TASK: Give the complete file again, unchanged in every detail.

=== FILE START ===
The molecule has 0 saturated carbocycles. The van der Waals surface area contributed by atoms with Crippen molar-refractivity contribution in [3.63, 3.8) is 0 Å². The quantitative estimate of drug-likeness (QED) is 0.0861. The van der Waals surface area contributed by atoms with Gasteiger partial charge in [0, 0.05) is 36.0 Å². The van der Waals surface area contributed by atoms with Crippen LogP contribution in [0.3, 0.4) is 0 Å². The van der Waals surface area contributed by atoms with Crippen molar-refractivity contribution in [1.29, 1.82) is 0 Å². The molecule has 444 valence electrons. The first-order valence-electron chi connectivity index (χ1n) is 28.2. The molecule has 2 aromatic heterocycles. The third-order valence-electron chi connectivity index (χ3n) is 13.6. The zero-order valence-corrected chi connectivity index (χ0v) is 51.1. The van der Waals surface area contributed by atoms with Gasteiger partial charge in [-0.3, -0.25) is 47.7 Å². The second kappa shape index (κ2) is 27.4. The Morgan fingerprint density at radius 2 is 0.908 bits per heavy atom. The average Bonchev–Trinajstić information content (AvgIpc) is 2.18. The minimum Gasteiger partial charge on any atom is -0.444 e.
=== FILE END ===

The molecule has 0 saturated carbocycles. The van der Waals surface area contributed by atoms with Crippen molar-refractivity contribution in [3.63, 3.8) is 0 Å². The quantitative estimate of drug-likeness (QED) is 0.0861. The van der Waals surface area contributed by atoms with Gasteiger partial charge in [0, 0.05) is 36.0 Å². The van der Waals surface area contributed by atoms with Crippen LogP contribution in [0.3, 0.4) is 0 Å². The van der Waals surface area contributed by atoms with Crippen molar-refractivity contribution in [1.29, 1.82) is 0 Å². The molecule has 444 valence electrons. The first-order valence-electron chi connectivity index (χ1n) is 28.2. The molecule has 2 aromatic heterocycles. The third-order valence-electron chi connectivity index (χ3n) is 13.6. The zero-order valence-corrected chi connectivity index (χ0v) is 51.1. The van der Waals surface area contributed by atoms with Gasteiger partial charge in [-0.3, -0.25) is 47.7 Å². The second kappa shape index (κ2) is 27.4. The Morgan fingerprint density at radius 2 is 0.908 bits per heavy atom. The average Bonchev–Trinajstić information content (AvgIpc) is 2.18. The minimum Gasteiger partial charge on any atom is -0.444 e.